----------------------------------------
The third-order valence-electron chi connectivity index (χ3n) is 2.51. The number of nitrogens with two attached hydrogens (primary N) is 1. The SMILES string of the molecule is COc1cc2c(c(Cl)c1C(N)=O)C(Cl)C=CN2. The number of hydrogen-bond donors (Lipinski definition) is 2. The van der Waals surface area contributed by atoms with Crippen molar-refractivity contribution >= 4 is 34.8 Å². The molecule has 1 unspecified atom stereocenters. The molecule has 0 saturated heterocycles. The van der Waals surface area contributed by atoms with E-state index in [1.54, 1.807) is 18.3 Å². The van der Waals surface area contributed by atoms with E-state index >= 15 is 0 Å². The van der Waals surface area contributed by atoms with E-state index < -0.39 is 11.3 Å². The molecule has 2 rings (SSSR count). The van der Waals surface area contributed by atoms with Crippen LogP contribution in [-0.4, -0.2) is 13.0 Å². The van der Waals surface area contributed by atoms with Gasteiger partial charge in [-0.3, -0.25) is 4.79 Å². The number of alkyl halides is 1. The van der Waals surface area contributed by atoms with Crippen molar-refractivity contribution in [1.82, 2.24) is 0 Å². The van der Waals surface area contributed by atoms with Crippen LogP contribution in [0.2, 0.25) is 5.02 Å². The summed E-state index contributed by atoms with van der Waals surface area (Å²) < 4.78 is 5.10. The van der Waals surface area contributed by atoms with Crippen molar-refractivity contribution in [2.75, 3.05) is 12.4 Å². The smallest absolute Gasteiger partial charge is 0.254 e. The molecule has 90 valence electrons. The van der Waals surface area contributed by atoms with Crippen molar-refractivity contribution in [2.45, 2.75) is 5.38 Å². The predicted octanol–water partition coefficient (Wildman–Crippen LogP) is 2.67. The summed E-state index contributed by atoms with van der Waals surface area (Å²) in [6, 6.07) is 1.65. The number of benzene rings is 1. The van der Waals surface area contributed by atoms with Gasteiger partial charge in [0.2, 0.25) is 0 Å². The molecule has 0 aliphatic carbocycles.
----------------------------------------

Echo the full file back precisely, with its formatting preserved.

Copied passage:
The third-order valence-electron chi connectivity index (χ3n) is 2.51. The number of nitrogens with two attached hydrogens (primary N) is 1. The SMILES string of the molecule is COc1cc2c(c(Cl)c1C(N)=O)C(Cl)C=CN2. The number of hydrogen-bond donors (Lipinski definition) is 2. The van der Waals surface area contributed by atoms with Crippen molar-refractivity contribution >= 4 is 34.8 Å². The molecule has 1 unspecified atom stereocenters. The molecule has 0 saturated heterocycles. The van der Waals surface area contributed by atoms with E-state index in [1.54, 1.807) is 18.3 Å². The van der Waals surface area contributed by atoms with E-state index >= 15 is 0 Å². The van der Waals surface area contributed by atoms with E-state index < -0.39 is 11.3 Å². The molecule has 2 rings (SSSR count). The van der Waals surface area contributed by atoms with Crippen LogP contribution in [-0.4, -0.2) is 13.0 Å². The van der Waals surface area contributed by atoms with Gasteiger partial charge in [-0.3, -0.25) is 4.79 Å². The number of alkyl halides is 1. The van der Waals surface area contributed by atoms with Crippen molar-refractivity contribution in [1.82, 2.24) is 0 Å². The van der Waals surface area contributed by atoms with Crippen LogP contribution in [0.2, 0.25) is 5.02 Å². The summed E-state index contributed by atoms with van der Waals surface area (Å²) < 4.78 is 5.10. The van der Waals surface area contributed by atoms with Crippen molar-refractivity contribution in [2.75, 3.05) is 12.4 Å². The smallest absolute Gasteiger partial charge is 0.254 e. The molecule has 90 valence electrons. The van der Waals surface area contributed by atoms with Crippen molar-refractivity contribution in [2.45, 2.75) is 5.38 Å². The predicted octanol–water partition coefficient (Wildman–Crippen LogP) is 2.67. The summed E-state index contributed by atoms with van der Waals surface area (Å²) in [6, 6.07) is 1.65. The number of benzene rings is 1. The van der Waals surface area contributed by atoms with Gasteiger partial charge in [0.2, 0.25) is 0 Å². The molecule has 0 aliphatic carbocycles.